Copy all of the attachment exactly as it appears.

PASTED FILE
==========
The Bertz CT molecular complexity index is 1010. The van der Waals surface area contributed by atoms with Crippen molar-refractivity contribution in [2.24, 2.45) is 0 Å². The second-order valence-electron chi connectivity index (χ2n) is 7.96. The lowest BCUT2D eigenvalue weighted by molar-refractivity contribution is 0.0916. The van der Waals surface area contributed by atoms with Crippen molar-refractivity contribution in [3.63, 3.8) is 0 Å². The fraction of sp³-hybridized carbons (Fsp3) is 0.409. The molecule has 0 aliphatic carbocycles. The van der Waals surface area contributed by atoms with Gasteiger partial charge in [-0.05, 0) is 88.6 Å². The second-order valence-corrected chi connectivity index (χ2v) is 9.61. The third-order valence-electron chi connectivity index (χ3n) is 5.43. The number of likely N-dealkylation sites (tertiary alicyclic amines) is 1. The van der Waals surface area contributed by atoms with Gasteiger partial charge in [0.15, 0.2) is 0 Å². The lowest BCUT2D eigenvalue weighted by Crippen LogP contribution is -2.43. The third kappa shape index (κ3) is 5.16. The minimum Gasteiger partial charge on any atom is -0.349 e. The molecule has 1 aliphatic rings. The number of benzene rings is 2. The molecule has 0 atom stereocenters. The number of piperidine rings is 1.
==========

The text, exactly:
The Bertz CT molecular complexity index is 1010. The van der Waals surface area contributed by atoms with Crippen molar-refractivity contribution in [2.24, 2.45) is 0 Å². The second-order valence-electron chi connectivity index (χ2n) is 7.96. The lowest BCUT2D eigenvalue weighted by molar-refractivity contribution is 0.0916. The van der Waals surface area contributed by atoms with Crippen molar-refractivity contribution in [3.63, 3.8) is 0 Å². The fraction of sp³-hybridized carbons (Fsp3) is 0.409. The molecule has 0 aliphatic carbocycles. The van der Waals surface area contributed by atoms with Gasteiger partial charge in [-0.05, 0) is 88.6 Å². The second-order valence-corrected chi connectivity index (χ2v) is 9.61. The third-order valence-electron chi connectivity index (χ3n) is 5.43. The number of likely N-dealkylation sites (tertiary alicyclic amines) is 1. The van der Waals surface area contributed by atoms with Gasteiger partial charge in [0.15, 0.2) is 0 Å². The lowest BCUT2D eigenvalue weighted by Crippen LogP contribution is -2.43. The third kappa shape index (κ3) is 5.16. The minimum Gasteiger partial charge on any atom is -0.349 e. The molecule has 1 aliphatic rings. The number of benzene rings is 2. The molecule has 0 atom stereocenters. The number of piperidine rings is 1.